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The Five Biggest Takeaways From ‘The Batman’

‘The Batman’ marks a convention-defying fresh start for the Caped Crusader’s film franchise—and potentially sets the scene for a bigger Bat-verse to come

Warner Bros./Ringer illustration

Few characters are as cemented in popular culture as Batman. From Michael Keaton to Ben Affleck, some of the biggest movie stars in the world have donned the cowl to fight crime in Gotham City over the past 30 years, and even a bunch of Batman’s most notorious enemies have double-dipped in big-screen stories in that same time. Ahead of the release of The Batman, which premiered in theaters last week, it was hard to imagine there was much untouched territory left in Gotham. Yet director Matt Reeves’s franchise reboot has reinvented the Caped Crusader on film by returning to the character’s roots as the “World’s Greatest Detective.”

With a story centered on Batman (Robert Pattinson) following a trail of gruesome murders and public executions to catch the Riddler (Paul Dano), who has been reimagined as a serial killer akin to the real-life Zodiac Killer or Se7en’s John Doe, The Batman is darker than any live-action Batman film before it. Reeves borrows a few cues from Christopher Nolan’s acclaimed Dark Knight trilogy, while also making plenty of compelling new choices of his own. Bruce Wayne is sadder than ever, and the fine line between Gotham’s famous, orphaned billionaire and his crime-fighting alter ego has never been so blurry. The film overstays its welcome a bit with a bloated running time that falls just short of three hours, thanks in large part to some lengthy exposition dumps. But backed by a terrific, if underutilized, supporting cast and a stellar score from Michael Giacchino, Pattinson’s leading performance and Reeves’s vision have helped successfully relaunch DC’s flagship superhero.

With an estimated haul of $128.5 million at the North American box office over the weekend, The Batman has secured Warner Bros. the best opening of 2022 to date and the second-highest of the pandemic era. Although a sequel hasn’t officially been announced yet, it’s safe to assume that Pattinson’s Batman will be back for more, and a number of spinoff series are already in the works at HBO Max. With a new Dark Knight rising in Gotham’s darkest rendering yet, here are my biggest takeaways about The Batman and the future of the rebooted franchise.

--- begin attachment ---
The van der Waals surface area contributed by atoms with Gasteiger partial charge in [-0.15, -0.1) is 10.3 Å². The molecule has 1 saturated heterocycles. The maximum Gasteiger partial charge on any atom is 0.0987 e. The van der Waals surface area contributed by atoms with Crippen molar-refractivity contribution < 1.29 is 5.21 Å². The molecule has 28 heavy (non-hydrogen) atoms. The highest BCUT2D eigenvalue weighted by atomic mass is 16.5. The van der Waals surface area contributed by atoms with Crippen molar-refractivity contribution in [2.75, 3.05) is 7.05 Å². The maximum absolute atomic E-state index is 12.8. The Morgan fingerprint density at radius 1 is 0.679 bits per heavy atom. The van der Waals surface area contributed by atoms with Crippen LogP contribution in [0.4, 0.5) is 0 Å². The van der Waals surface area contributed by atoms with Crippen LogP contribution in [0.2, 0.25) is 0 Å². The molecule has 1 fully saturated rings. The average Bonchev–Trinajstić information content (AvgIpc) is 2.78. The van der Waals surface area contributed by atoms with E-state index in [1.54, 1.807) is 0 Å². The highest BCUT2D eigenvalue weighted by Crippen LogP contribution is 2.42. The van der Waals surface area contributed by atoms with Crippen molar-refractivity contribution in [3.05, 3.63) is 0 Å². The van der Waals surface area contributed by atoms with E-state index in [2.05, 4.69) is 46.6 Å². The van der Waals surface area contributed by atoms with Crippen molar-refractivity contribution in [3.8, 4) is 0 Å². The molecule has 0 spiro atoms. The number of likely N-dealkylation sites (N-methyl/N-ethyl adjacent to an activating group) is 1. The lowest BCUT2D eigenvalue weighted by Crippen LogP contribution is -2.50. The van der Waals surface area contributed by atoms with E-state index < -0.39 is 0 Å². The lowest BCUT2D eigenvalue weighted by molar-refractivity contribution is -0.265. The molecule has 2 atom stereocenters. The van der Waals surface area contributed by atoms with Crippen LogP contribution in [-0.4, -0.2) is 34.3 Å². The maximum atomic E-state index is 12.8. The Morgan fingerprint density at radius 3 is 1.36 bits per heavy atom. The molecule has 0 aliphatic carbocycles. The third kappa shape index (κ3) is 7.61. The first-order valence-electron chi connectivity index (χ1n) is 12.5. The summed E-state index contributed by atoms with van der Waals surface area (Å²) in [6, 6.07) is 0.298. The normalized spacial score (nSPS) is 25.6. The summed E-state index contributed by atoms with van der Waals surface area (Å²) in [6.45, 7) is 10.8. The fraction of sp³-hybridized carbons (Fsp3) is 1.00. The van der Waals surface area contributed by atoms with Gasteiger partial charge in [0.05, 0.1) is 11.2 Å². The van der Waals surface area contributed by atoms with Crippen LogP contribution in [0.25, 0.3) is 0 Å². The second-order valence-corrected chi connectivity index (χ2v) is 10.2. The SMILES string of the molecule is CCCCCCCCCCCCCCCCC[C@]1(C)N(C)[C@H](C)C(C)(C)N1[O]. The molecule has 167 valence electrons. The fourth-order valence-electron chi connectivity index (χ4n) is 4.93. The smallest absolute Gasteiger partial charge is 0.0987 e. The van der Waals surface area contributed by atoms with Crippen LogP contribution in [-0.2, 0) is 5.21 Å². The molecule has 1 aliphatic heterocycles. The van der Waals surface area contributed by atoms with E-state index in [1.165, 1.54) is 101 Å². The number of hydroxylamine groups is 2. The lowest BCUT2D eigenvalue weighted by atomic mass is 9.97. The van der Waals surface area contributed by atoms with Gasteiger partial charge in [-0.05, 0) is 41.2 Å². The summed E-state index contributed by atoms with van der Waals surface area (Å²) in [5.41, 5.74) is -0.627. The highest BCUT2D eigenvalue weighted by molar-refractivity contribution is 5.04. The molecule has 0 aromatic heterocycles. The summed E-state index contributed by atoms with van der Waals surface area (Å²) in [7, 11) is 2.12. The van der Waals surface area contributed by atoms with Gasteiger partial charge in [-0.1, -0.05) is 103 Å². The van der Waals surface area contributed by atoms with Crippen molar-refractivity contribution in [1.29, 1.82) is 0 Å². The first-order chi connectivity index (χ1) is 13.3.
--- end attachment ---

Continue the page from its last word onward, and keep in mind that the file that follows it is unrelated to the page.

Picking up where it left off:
Batman: Year Two

The Batman forgoes rehashing Bruce Wayne’s familiar, tragic backstory yet again in favor of offering a different type of origin story. At the beginning of the film, the Caped Crusader is already two years into his “Gotham Project”: He’s already formed an alliance with Lieutenant Gordon, he has battle scars spread across his body, and he’s become a terrifying presence in Gotham for its criminals and citizens alike. But while he has a bunch of his signature tools in his arsenal, this version of the Batman is still very much a work in progress.

Starting with the film’s first fight scene, Batman takes his fair share of punches, and throughout the movie he’s always a step behind the Riddler, making a number of mistakes and miscalculations. Not long after a bomb explodes, like, directly in Batman’s face at Mayor Mitchell’s funeral, he’s escaping the Gotham City Police Department headquarters with Gordon’s help. As Batman reaches the roof, he looks down the sides of the skyscraper and gasps in terror at the huge drop below him. While we’ve seen him fearlessly make a descent like this dozens of times in his previous big-screen lives, it seems like this is the first time he’s ever done it. And, of course, Batman completely eats shit, as his parachute catches a low bridge and sends him flying into the pavement.

How Batman is able to survive this movie is almost a riddle in itself. By the end of it, though, he’s learned that he needs to be more than just a vigilante who strikes fear into the hearts of those brave enough to leave their homes at night. “Vengeance won’t change the past, mine or anyone else’s,” he narrates. “People need hope.”